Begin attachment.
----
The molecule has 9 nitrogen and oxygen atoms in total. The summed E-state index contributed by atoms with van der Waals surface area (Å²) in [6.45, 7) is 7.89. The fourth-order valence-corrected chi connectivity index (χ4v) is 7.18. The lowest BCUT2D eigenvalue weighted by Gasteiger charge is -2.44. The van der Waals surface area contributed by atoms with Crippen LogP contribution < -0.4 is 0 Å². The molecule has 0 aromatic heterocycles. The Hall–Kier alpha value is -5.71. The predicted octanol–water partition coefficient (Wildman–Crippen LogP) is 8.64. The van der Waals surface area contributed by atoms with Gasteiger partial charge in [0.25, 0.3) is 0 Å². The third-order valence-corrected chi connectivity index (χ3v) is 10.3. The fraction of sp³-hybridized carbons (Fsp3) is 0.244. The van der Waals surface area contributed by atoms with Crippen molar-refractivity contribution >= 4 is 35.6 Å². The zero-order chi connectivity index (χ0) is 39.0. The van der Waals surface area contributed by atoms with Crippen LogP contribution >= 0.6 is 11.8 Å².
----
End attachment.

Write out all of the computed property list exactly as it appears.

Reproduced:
The molecule has 9 nitrogen and oxygen atoms in total. The summed E-state index contributed by atoms with van der Waals surface area (Å²) in [6.45, 7) is 7.89. The fourth-order valence-corrected chi connectivity index (χ4v) is 7.18. The lowest BCUT2D eigenvalue weighted by Gasteiger charge is -2.44. The van der Waals surface area contributed by atoms with Crippen LogP contribution < -0.4 is 0 Å². The molecule has 0 aromatic heterocycles. The Hall–Kier alpha value is -5.71. The predicted octanol–water partition coefficient (Wildman–Crippen LogP) is 8.64. The van der Waals surface area contributed by atoms with Gasteiger partial charge in [0.25, 0.3) is 0 Å². The third-order valence-corrected chi connectivity index (χ3v) is 10.3. The fraction of sp³-hybridized carbons (Fsp3) is 0.244. The van der Waals surface area contributed by atoms with Crippen molar-refractivity contribution >= 4 is 35.6 Å². The zero-order chi connectivity index (χ0) is 39.0. The van der Waals surface area contributed by atoms with Crippen LogP contribution >= 0.6 is 11.8 Å².